Doing a DIY Floor Project
Is flooring something that you should EVER consider as a DIY venture? After all, it is a very specific project and something that gets a tremendous amount of wear and tear. The answer is that you can consider it a DIY issue, but there really are some occasions when you have to consult the experts.
Because the world is finally going green to the fullest extent possible, it is conceivable that you might be able to outfit your home with salvaged flooring. This would be something like tile, stone, or wood flooring that was recovered from an older building before it was torn down and destroyed.
There are some times when you could reasonably feel comfortable using such goods, but let’s consider the alternatives. The average DIY person will be happy going to the warehouse store and buying what they need. They will often find guides that instruct them on which things to buy and even how to do the project.
A salvage warehouse is nothing like a home project place. You will not be told the best way to lay the salvaged flooring. You may not even be told how many square feet of material you can anticipate from the purchase.
This means that a salvage project is a time to call the expert flooring company to tackle the installation.
Of course, the other way you might “salvage” flooring is from materials that are not always considered as flooring in the first place. We have seen old wooden wine crates, old yard sticks, and old boards from furnishings and palettes used to make a floor. These too are “expert level” projects, but you might be able to enjoy some success if you tackle a small space first. For example, one family we know has a “yard stick” floor that the father and son put down during a weekend. They sealed and sanded this floor too, and it looks amazing.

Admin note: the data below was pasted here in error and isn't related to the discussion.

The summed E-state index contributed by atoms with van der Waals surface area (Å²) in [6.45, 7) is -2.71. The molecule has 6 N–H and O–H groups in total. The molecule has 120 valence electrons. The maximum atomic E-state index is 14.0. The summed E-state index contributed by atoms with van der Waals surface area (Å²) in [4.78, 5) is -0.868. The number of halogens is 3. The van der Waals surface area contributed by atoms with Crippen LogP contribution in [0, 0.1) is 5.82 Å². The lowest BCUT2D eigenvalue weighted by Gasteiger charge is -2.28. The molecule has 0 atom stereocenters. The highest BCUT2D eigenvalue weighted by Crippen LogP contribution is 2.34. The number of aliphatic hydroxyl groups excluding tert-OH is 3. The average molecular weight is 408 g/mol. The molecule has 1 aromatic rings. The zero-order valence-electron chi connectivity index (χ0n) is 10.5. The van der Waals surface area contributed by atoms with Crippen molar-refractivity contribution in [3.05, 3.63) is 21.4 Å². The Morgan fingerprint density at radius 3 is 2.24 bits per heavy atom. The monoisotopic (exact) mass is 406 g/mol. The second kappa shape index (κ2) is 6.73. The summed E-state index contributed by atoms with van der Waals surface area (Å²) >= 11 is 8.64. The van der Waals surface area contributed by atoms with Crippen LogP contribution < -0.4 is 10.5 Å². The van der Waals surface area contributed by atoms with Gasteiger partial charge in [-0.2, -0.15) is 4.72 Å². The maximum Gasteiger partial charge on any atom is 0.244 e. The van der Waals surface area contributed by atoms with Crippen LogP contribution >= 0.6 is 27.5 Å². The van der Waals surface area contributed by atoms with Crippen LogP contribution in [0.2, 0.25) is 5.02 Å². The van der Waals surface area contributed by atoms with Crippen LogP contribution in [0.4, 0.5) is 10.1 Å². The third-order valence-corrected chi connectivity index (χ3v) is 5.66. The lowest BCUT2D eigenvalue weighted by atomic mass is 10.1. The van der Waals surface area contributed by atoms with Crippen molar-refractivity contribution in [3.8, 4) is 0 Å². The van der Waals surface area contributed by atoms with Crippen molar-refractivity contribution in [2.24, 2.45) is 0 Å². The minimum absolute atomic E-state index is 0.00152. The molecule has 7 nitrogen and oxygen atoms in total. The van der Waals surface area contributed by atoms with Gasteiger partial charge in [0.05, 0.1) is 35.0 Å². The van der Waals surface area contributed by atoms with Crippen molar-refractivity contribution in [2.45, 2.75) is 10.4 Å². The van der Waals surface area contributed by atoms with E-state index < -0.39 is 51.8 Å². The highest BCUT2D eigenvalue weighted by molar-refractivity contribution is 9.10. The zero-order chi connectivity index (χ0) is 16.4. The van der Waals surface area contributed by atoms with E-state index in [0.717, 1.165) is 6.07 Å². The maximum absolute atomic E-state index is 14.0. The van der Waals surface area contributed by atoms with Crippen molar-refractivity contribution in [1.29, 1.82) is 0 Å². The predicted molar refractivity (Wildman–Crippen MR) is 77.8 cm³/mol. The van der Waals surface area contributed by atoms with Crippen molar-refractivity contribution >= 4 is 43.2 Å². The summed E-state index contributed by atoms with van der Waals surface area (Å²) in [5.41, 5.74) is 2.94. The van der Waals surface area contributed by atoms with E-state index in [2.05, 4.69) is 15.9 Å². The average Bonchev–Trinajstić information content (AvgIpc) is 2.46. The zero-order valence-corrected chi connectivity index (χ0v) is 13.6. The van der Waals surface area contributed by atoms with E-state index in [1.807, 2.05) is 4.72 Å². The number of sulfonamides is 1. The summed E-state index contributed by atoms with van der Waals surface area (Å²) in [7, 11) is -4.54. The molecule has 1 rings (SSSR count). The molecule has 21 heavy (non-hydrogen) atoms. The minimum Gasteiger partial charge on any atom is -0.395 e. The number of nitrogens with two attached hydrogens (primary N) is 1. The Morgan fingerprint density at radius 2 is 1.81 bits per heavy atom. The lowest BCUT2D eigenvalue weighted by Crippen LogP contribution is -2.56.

The one place we can point to and say “Oh yeah, that is a DIY dream,” is in the “painted floor” area. This is something that requires mindful planning and preparation, and attention to the details, but is the kind of project that nearly anyone can handle.
There are now many DIY floor painting kits that can give people remarkable results. We suggest that you start small and begin with a solid color and a finish. You can then move on to special effects such as checkerboard floors or different patterns. We do not, however, suggest that you begin with staining floors in a unique way. This is something that should be done once they have experience with wood stains and how to manage them.
Whether you are putting down a full piece of vinyl, a laminate floor, or carpeting, there are so many handbooks and “how to” manuals around that it is possible for a novice DIY person to successfully lay most new flooring materials. The one area we advise against working on your own is with tile and ceramics. These are tasks that require skill, and it would be best to have a bit of professional help with these costly and tricky materials.